But for me, anyway, there was a catch:
In order to arrive at Stan's on time, I would actually have to be early. There seemed to be about a 20 minute gap between buses, so I could either show up at 7:50 or 8:10. However, due to the RTD schedule, it would be required to catch my first bus at 5:30 in the morning. That would mean getting up around 4:45 a.m.!
Thank God, I caught that early bus because I discovered later that one of Stan's pet peeves was tardiness!
Everyone started filing in and I'm not sure but someone (it could have been Tom Woodruff) walked me to an auxiliary unit in the same complex that was being used as a molding and casting shop. I was introduced to the people working there including Howard Berger, Bob Kurtzman, Everett Burrell, Scott Wheeler, and Steve James. Steve and I were shown a very clean, thin fiberglass body form that would be used for alien warrior construction but since they wanted the suit pieces to overlap, we would have to cut the body in half at the waist and extend the abdomen section with new fiberglass.
|The mold shop. When I met Bob and Howard they were standing behind this table. Note the Alien back-tube mold.|
Later that day, I was in the main shop and saw the two guys who had interviewed before me. They were sculpting an alien warrior tail. The younger, shorter of the two was Matt Rose, the older taller one was his roommate, Mark Williams. Although I didn't know of Mark, Matt's reputation preceded him.
Fangoria Magazine ran a contest for young monster makers to design characters and the winners were from San Jose, Califorina. Matt Rose and Steve Wang, at 18 and 19 years old, had won the national contest and their incredible masks were featured in the magazine.
|"The Ghoul Brothers" - I had forgotten that they were parodies of Roger Ebert and Gene Siskel. Oops!|
When I reminisce about those days, we all must have had the same inner insecurity and curiosity, because there was a lot of shop portfolio viewings and it was VERY clear that here was a community of very talented and very competitive people. Some were very blatant about the situation and some were aware of it but remained laid back. For myself, I felt like they were all out of my league and I was struggling just to keep up. And because there were job opportunities around town and that underlying competition eating at everyone's guts, some people were already LEAVING Stan Winston's for what was perceived as "better opportunities."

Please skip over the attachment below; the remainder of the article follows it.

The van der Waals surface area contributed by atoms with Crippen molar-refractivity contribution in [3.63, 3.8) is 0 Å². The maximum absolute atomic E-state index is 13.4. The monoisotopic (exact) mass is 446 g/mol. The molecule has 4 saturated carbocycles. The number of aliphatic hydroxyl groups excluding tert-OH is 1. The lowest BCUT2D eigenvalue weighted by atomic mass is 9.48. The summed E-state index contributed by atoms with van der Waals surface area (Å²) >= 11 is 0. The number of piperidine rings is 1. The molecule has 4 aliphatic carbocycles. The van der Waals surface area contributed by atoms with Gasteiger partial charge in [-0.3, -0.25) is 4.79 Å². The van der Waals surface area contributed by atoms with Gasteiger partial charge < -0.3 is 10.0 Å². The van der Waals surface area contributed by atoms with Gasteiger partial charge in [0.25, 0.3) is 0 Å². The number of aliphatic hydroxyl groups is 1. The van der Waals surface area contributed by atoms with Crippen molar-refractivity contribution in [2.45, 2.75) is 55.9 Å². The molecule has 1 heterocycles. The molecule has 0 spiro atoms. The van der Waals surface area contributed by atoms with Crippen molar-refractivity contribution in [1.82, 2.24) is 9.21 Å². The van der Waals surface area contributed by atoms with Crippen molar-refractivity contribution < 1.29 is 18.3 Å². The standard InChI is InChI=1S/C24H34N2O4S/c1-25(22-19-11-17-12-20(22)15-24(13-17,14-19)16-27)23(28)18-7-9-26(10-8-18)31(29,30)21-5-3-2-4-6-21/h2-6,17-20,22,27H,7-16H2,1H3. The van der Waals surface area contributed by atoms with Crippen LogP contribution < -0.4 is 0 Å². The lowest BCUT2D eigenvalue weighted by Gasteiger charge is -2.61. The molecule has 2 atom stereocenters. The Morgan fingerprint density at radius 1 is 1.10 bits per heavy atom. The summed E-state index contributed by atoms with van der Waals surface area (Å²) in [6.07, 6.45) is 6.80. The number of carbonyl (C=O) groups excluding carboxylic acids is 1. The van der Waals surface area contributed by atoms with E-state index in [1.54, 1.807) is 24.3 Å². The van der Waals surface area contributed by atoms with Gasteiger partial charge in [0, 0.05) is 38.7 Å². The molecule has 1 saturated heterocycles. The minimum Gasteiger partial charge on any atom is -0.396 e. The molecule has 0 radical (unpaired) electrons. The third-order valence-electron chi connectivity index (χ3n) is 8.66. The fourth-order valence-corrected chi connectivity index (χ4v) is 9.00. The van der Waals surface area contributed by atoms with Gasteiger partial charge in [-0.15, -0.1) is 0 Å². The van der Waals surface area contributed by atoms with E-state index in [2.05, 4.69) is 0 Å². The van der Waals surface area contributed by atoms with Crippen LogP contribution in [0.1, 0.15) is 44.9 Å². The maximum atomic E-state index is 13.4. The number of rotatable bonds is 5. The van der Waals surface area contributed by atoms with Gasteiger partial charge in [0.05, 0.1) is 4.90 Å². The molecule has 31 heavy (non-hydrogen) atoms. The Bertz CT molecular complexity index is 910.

And as those folks left the studios, new replacements would be hired including Gino Crognale, a heavy metal kid from Philadelphia,. Gino joined us in the mold shop and began seaming a few alien eggs that had been run in latex and polyfoam.
|One of the alien eggs resting next to one of Gino's bags of Laura Scudder's chips.|
|This section of alien egg was made for the mechanics to work out the "flowering" mechanism.|
In terms of finished creatures, the one piece I recall being fairly completed was the chest burster that Tony Gardener had sculpted. Before it was shipped, there had been a completed mechanism and a test skin glued onto it so we were able to see its potential before it left.
The task of mechanizing the face huggers fell to Rick Lazzarini who had been researching many different methods of creating a controlled, effective run which was something that had not been seen in the first film. There was even a He-Man "Spydor" toy that was purchased for reference but ultimately another solution would present itself later...
|Cool? Yes, but ultimately not good for a face hugger.|
One of my strongest recollections about Stan Winston studios at that time is what I will refer to as the collective soundtrack that seemed to be ever present at the shop.
Whenever I hear Dire Straits "Brothers in Arms" or Stuart Copeland's "The Rhythmatist" I'm immediately taken back to Northridge in 1985 because I would venture to say that not a day went by that both of those cassette tapes would be played in the main shop.
And all of the while, the two shops were being coordinated by Stan and the "lifers." The preferred way for Shane Mahan and a few others to get back and forth was via skateboard and it wasn't unusal to hear the din of the wheels as someone from the main shop would appear at the large open bay door.
|Everett Burrell and I casting something..who knows what? Everett was the one who opened the wooden crate and showed me H.R. Giger's complete alien suit in the shop.|
As the ALIENS work began to be completed and shipped, more of us were shifted over to INVADERS FROM MARS duties.
When Bill Sturgeon first walked me through the studio, he had shown me a few cast maquettes for the alien drones (or warriors) for the film. In order to confuse the audience with what they were seeing, the performance of the drone suit would require two performers: A large stunt man who would walk backwards and a little person sitting in a specially designed harness on the stunt man's back. The little person's legs would control the gross jaw movement while the eyes and brows were radio controlled. Although the drone's main legs were the stunt man's legs (with the knee facing backwards, remember) it also had a secondary pair of legs that were operated by the stunt man holding ski poles. It was as ingenious as it was cumbersome.
|Here are a couple of the drone frames waiting for their fiberglass under structures and their skins.|